Government's Stepped-up Efforts to Curb Fraud
Looking at Criminal Fraud
On Monday, December 6, 2010, the Justice Department charged hundreds of people in criminal and civil financial fraud cases in an effort to cut down on investment scams such as Ponzi schemes. The Bernie Madoff affair is the "mother of all Ponzi schemes" as I previously blogged. However, it doesn't stop with Madoff. Government officials claim that these and other schemes harmed more than 120,000 people and that criminals stole thousands and sometimes millions of dollars from victims. There appears to be three groups of scammed investors. One group are those that trust the scam artist and may even have a personal relationship with that party just as did those harmed by Madoff's scams. Another group appears to be well-heeled individuals such as those in the sports and entertainment fields. These folks may be ready targets because they have a lot of money to invest, typically know little or nothing about how to invest it, and some may also rely on outside parties to advise them on investments only to find that they, too, have been scammed. Then there are the least among us able to provide for our own future retirement such as the elderly who believe the promises of huge returns only to lose their life savings.
What leads someone to take advantage of others in the worst kind of way? Are they good people who just got greedy? If that's the case they are not good people. They pursue their own self-interests to the detriment of others. They rarely consider the consequences of their actions on others. They look for any advantage -- an opening -- to build the level of trust needed to scam another party in the grossest way.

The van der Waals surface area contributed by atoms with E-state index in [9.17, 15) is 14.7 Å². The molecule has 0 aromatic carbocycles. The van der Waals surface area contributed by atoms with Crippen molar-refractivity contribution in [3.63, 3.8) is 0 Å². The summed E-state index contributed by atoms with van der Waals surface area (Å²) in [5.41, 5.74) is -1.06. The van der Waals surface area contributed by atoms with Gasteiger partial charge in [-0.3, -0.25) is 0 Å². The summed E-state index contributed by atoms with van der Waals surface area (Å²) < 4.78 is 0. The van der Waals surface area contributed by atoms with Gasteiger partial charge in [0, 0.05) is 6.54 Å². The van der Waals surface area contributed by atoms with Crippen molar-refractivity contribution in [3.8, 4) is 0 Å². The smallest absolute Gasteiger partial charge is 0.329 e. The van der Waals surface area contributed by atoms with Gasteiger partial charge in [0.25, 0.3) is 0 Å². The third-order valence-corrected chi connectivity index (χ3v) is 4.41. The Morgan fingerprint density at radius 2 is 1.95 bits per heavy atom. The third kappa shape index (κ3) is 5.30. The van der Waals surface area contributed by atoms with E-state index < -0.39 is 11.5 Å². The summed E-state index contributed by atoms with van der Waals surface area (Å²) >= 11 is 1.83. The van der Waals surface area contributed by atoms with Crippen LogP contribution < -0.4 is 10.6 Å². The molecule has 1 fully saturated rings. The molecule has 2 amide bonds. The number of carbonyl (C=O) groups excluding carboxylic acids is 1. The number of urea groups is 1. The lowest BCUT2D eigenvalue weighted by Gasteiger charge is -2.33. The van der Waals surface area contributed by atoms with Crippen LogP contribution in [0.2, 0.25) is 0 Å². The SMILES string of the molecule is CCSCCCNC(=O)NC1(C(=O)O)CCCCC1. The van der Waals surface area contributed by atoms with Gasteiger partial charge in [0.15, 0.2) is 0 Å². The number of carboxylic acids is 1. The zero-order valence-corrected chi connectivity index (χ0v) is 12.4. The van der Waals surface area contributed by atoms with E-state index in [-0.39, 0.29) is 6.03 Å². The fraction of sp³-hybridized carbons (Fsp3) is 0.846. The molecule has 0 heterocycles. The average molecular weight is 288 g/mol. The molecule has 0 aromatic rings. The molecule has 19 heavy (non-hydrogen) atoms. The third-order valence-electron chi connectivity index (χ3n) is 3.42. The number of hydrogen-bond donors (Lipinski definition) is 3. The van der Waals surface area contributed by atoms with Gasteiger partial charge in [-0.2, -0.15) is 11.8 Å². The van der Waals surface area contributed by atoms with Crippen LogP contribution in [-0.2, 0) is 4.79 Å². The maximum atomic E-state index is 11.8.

What can we do about it as a society? Ponzi schemes and the like are indicators of a greater malaise in our society where too many people look for ways to get money without working hard to get it. In other words, they earn their money the new way -- scamming -- not the old fashioned way as the veritable, old brokerage house of Smith Barney used to say. You remember -- we eeaarn it!
Every day we seem to hear about some kind of financial fraud whether it is investment scams, financial statement fraud, Medicare fraud, city officials like those at Bell city in California stealing the public's money by pulling in outrageous salaries and other benefits. Then there are those who use their position and influence to enhance personal wealth such as government officials. Let’s not leave out the corporate-types who walk away from their jobs with multi-million dollar severance packages even in the face of a financial meltdown. This is just the tip of the iceberg. We have a real problem in the U.S. and it's getting worse.